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Plastic Rail Ties Create Market for Scrap
by Trish Thiel

An alternative to wood railroad ties, plastic ties, uses tons of plastic scrap. Plastic ties are being used in places like Chicago and New York City and in other railroads and transit systems.

Polywood, Inc. has created a plastic tie that uses all plastic scrap. Owner Jim Kerstein explained that the ties consist of high-density polyurethane and styrene.

"We have several patents on our ties. This is an immiscible blend, which means the two plastics co-exist without mixing. Basically we create fibers that give the tie strength. Our ties are all plastic. We don't have to mess around with gypsum, fiberglass or rubber."

The ties are principally composed of HDPE (milk jugs or juice container).

"We've also created a market for the styrene products, such as Styrofoam cups and lunch trays. The styrene didn't have much of a market before," he said.

Each railroad tie weighs and uses about 200 pounds of recyclable material.

Mr. Kerstein said, "A Styrofoam cup is about one-half ounce and a milk jug is just a couple of ounces. We are going through a lot of recycled products to put out a tie."

Railroads and transit systems are looking to the plastic ties as an alternative to wood ties. Wood ties are treated with a substance called creosote to protect them from the environment. This causes problems when it comes time to dispose of old worn out ties.

According to Mr. Kerstein the creosoted-outer layer of the wood either has to be cut off or the ties are often incinerated.

Ray Schriks, general manager Power and Way Engineering, Chicago Transit Authority said that creosote is now considered "special waste" and can't be sent to landfills.

"There are now disposal problems with creosote, which is why we started to look at using plastic ties. The future of disposal cost is hard to predict but it is a growing cost. We don't know where it will be 20 years from now," Mr. Schriks said. "With the plastic ties, we will be able to recycle them at the end of their useful life."

In 1998 the Chicago Transit Authority started testing plastic ties. The first ties were from US Plastic Lumber Company (USPL). Their ties are made with plastic and fiberglass. With the successful testing of these ties, the Chicago Transit Authority decided to extend the use of plastic ties and now purchases ties from four different companies including one in Texas, New York, USPL in Ohio and Polywood. Some of the ties are a rubber and plastic mix also.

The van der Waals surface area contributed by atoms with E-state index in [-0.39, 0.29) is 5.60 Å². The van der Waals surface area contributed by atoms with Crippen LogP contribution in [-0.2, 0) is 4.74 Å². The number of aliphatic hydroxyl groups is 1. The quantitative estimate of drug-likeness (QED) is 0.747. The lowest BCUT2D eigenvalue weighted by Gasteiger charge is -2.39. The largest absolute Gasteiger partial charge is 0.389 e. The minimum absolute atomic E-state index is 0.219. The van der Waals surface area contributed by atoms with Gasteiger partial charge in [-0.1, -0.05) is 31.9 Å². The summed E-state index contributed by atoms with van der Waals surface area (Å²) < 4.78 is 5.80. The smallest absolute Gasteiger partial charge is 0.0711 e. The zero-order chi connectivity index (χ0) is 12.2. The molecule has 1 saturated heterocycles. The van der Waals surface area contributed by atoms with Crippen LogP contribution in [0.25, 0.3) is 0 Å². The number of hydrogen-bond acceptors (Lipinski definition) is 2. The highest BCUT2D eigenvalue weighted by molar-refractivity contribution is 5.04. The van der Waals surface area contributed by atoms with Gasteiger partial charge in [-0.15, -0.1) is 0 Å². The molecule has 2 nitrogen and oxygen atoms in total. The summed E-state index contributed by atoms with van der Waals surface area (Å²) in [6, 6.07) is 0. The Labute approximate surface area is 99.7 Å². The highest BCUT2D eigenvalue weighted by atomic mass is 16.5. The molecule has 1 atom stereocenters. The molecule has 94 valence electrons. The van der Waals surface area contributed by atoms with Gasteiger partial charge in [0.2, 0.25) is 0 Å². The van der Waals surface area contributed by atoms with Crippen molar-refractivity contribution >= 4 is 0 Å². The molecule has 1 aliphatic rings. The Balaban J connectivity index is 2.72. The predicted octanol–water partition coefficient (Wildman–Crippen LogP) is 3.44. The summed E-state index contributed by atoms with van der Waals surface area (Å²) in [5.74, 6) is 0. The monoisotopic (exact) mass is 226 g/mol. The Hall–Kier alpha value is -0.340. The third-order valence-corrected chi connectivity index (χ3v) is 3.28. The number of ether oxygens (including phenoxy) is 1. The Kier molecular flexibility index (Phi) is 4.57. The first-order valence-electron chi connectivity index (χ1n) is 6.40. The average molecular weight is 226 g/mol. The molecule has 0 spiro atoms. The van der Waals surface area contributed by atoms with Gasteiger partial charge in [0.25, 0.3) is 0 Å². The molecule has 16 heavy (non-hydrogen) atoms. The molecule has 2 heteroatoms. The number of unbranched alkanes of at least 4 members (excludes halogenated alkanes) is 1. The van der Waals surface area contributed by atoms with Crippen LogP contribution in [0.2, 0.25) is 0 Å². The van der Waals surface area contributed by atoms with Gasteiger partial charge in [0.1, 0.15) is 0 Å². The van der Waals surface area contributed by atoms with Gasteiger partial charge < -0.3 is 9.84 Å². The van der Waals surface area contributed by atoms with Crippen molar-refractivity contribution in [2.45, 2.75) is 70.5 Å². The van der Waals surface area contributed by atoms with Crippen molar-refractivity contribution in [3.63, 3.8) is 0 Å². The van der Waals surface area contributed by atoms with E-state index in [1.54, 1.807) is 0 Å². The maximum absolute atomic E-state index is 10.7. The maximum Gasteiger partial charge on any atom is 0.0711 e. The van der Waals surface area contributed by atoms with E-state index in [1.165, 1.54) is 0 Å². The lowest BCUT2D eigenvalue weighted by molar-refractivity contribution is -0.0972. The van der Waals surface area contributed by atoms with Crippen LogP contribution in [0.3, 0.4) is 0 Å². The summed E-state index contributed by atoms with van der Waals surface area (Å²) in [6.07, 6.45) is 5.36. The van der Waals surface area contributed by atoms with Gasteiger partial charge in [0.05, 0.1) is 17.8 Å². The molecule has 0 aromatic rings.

Mr. Schriks said, "Our workers like the plastic lumber because it doesn't have the creosote oil. We placed sub-stantial orders from four different companies. All our new orders have been plastic ties."

On average, the Chicago Transit replaces 15,000 ties each year.

Polywood ties weigh 200 pounds, about the same weight of a wood tie.

Mr. Kerstein said, "This is an improvement over the other alternative tie, concrete. The concrete ties can weigh up to 800 pounds and require special equipment to install the ties. Ours are interchangeable with wood ties."

Polywood says its plastic ties will last 50 years. The average life of a wood tie is 20 to 25 years. Mr. Kerstein said in some areas a wood tie may last only three to five years, depending on the weather, moisture and insect infestation.

Mr. Schriks said, "Of course we'll have to see how these ties last, but if we can even get 30 to 40 years out of a tie, it will be worth it. (Currently plastic ties average about $25 more per piece than wood ties.) A lot of our lines are on expressways. These plastic ties seem to be more resistant to road salt and electrical corrosion. The plastic ties have low moisture content. These seem to protect our steel fasteners better from this type of corrosion."

Mr. Schriks said he also likes the plastic ties because they can be created with a dimple pattern. This pattern creates friction between the tie and the ballast and actually holds the track in place better."

Mr. Kerstein decided to look at manufacturing railroad ties as a way to use more plastic scrap.

"I've been in the plastics industry for years. I wanted to find a new product that could be made from recycled material. I wanted to do something so these materials didn't go to landfills. This is such an exciting project. The huge quantity of raw materials that it takes to make a tie is exciting and is hard to pass up," he said.

"Billions of pounds of raw material are generated, so we won't run out," Mr. Kerstein added. "We are currently buying the material already ground or flaked. It is easier for our manufacturing process than it would be to do our own mixing, collecting containers, washing and recycling the material ourselves."

He added that his company also manufacturers what many other plastic lumber companies do, decking, park benches, and picnic tables.

Currently over 30,000 Polywood ties are in use around the United States. The Polywood ties were first used in 1999. The product was developed in 1994 and is used in both tracks that lie along the ground and in elevated tracks such as in the New York City and Chicago transit systems.

"In the last couple of years, the acceptance level of the product has gone up and continues to go up," said Mr. Kerstein.

Mr. Schriks added, "These plastic ties are a good idea. I feel it's the right thing to do for the environment using the ties made from recycled plastic and not using trees. Right now 99 percent of the railroad ties in the US are still wood. I think the use of plastic ties is growing and once more people start using them the price will get better as production increases."


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